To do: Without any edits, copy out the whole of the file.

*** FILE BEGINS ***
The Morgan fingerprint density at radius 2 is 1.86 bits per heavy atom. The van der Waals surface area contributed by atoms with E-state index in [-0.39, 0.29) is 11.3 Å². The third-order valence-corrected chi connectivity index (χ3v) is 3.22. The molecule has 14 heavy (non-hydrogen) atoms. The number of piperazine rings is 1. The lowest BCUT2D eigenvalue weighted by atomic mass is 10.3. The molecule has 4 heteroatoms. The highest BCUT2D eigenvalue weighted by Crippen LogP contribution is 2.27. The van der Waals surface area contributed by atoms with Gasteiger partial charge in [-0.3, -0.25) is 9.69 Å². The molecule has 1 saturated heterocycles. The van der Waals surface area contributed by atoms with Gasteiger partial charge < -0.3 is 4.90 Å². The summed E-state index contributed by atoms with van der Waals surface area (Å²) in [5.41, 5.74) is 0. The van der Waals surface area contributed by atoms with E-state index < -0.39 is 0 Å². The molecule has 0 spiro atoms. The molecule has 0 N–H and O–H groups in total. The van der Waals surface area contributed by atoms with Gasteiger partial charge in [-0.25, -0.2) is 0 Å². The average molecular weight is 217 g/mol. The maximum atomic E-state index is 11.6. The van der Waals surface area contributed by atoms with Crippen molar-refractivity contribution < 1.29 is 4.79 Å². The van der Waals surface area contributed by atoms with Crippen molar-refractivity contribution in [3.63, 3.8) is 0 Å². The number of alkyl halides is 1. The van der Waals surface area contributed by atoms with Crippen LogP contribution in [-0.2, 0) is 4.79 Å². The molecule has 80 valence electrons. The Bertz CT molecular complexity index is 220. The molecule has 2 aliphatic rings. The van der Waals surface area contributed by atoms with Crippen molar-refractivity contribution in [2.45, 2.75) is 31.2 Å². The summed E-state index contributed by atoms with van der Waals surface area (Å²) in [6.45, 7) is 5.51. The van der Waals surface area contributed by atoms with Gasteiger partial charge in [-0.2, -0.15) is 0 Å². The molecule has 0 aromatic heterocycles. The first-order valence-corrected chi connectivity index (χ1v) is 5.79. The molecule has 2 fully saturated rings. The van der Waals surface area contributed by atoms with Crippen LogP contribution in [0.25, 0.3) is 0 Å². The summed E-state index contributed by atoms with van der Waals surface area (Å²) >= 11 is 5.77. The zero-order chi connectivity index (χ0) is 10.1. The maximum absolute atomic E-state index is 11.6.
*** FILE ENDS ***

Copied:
The Morgan fingerprint density at radius 2 is 1.86 bits per heavy atom. The van der Waals surface area contributed by atoms with E-state index in [-0.39, 0.29) is 11.3 Å². The third-order valence-corrected chi connectivity index (χ3v) is 3.22. The molecule has 14 heavy (non-hydrogen) atoms. The number of piperazine rings is 1. The lowest BCUT2D eigenvalue weighted by atomic mass is 10.3. The molecule has 4 heteroatoms. The highest BCUT2D eigenvalue weighted by Crippen LogP contribution is 2.27. The van der Waals surface area contributed by atoms with Gasteiger partial charge in [-0.3, -0.25) is 9.69 Å². The molecule has 1 saturated heterocycles. The van der Waals surface area contributed by atoms with Gasteiger partial charge < -0.3 is 4.90 Å². The summed E-state index contributed by atoms with van der Waals surface area (Å²) in [5.41, 5.74) is 0. The van der Waals surface area contributed by atoms with E-state index < -0.39 is 0 Å². The molecule has 0 spiro atoms. The molecule has 0 N–H and O–H groups in total. The van der Waals surface area contributed by atoms with Gasteiger partial charge in [-0.25, -0.2) is 0 Å². The average molecular weight is 217 g/mol. The maximum atomic E-state index is 11.6. The van der Waals surface area contributed by atoms with Crippen molar-refractivity contribution < 1.29 is 4.79 Å². The van der Waals surface area contributed by atoms with Crippen molar-refractivity contribution in [3.63, 3.8) is 0 Å². The number of alkyl halides is 1. The van der Waals surface area contributed by atoms with Crippen LogP contribution in [-0.2, 0) is 4.79 Å². The molecule has 80 valence electrons. The Bertz CT molecular complexity index is 220. The molecule has 2 aliphatic rings. The van der Waals surface area contributed by atoms with Crippen molar-refractivity contribution in [2.45, 2.75) is 31.2 Å². The summed E-state index contributed by atoms with van der Waals surface area (Å²) in [6.45, 7) is 5.51. The van der Waals surface area contributed by atoms with Gasteiger partial charge in [-0.2, -0.15) is 0 Å². The molecule has 0 aromatic heterocycles. The first-order valence-corrected chi connectivity index (χ1v) is 5.79. The molecule has 2 fully saturated rings. The van der Waals surface area contributed by atoms with Crippen LogP contribution in [0.25, 0.3) is 0 Å². The summed E-state index contributed by atoms with van der Waals surface area (Å²) >= 11 is 5.77. The zero-order chi connectivity index (χ0) is 10.1. The maximum absolute atomic E-state index is 11.6.